Chapter 9: Energy
Energy is one of the most basic phenomenon in our lives. Everything we do from walking down the street to flying in a jet plane to the other side of the Earth requires that some type of energy be used. Energy comes from a variety of different sources, including: solar, nuclear, fossil fuel, hydro, oceanic, geothermal, biomass, wind, and electrical.
Energy cannot be created or destroyed. It can only change form, for example, hydro energy from dams is changed into electrical energy, the form into which most energy is changed by humans for our convenient use. Almost all energy on Earth, except for example, geothermal and nuclear energy, comes from our star, the Sun.
In particular, the fossil fuels, coal, oil, and natural gas, come from transformed plant life which in turn derived its energy from the Sun in the photosynthesis process, discussed in the chapter on Plants, which essentially turns sunlight energy into fossil-fuel energy while taking CO2 out of the atmosphere and putting oxygen into the atmosphere.
The basic climate-change problem faced today happens because most of energy used by humans comes from burning fossil fuels. When burned, fossil fuels release the green-house gas CO2 into the atmosphere. This is the same CO2 gas that plants first started taking out of the CO2-rich, oxygen-poor, atmosphere over 300 million years ago. In addition plants have been sequestering, in the Earth, the carbon from this CO2 for million years. Once the CO2 is released to the atmosphere, it traps additional heat energy in the atmosphere, resulting in additional global warming, which in turn drives the climate change being experienced today. As this atmospheric CO2 increases, so does climate change. That is, CO2 is a major driving or forcing factor of climate change.
The severity of future climate change depends on how much more fossil fuel is burned. The human-made CO2-climate-forcing chain of events is scientifically clear, noncontroversial, and essentially unanimously agreed on by the major scientific organizations through out the world; the more fossil fuel burned, the more CO2 green-house gas is released into the atmosphere, so the greater the green-house effect, which increases global warming, which in turn, drives greater and more dangerous climate change.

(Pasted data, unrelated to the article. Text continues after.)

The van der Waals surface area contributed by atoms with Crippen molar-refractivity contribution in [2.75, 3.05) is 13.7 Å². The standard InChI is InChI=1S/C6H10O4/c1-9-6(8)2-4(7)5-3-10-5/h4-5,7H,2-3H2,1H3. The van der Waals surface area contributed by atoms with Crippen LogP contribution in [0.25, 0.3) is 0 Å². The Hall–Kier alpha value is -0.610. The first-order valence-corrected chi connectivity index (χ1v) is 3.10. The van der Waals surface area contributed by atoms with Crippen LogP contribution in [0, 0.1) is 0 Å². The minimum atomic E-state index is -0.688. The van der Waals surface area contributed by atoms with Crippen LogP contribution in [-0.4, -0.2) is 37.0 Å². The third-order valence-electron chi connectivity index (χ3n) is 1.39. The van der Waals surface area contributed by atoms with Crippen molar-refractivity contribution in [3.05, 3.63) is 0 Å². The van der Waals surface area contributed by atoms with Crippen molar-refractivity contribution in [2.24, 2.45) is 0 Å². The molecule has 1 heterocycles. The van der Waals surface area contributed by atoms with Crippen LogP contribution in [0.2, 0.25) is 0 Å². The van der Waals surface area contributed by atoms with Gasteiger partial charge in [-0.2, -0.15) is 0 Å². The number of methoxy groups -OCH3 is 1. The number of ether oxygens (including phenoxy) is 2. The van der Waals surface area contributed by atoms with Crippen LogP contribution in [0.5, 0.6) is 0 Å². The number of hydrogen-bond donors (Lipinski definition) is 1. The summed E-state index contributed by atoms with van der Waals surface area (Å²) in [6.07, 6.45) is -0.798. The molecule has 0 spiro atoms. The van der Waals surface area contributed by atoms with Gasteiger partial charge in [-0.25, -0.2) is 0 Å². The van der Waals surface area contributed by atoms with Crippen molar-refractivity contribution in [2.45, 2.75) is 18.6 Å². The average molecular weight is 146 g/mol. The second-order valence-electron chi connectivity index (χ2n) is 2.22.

For example, this CO2-climate forcing is so great that it overwhelms the effects of solar-climate forcing. So, for example, the likely hood that the Earth can go into a future Little Ice Age due to natural-solar-cycle climate forcing, is essentially zero.
Although the CO2-climate forcing is widely supported and accepted in the world-wide scientific community, it is not accepted, however, by the fossil-fuel industry, primarily because they have their own agenda for seeing fossil fuel use continue to grow; an agenda that is a clear vested-interest one of pure profit. This should not be at all surprising, since these entities, for the most part, are corporations who's major objective is to maximize the return-on-investment (ROI) to their shareholders.
To this end, the fossil-fuel industry will use just about any means to insure climate-change facts are misunderstood, discounted, distorted, or down played to encourage doubt and controversy in order to slow any efforts in curbing fossil fuel use or growth. They want people to go into a "wait-and-see" mode so that any effort to off set climate change is stalled. The longer the fossil-fuel industry can stall such efforts, the greater their profits, which are enormous, and thus the greater their ROI.
The inherit danger of this stalling approach, however, is that by the time the really bad things begin to happen, and they will if uncorrected, it maybe too late to do anything to stop it. The best Science we have now, tells us that we are in that critical period of time where it seems we may have a last chance to fix the climate change CO2 problem. We can do this, but will we?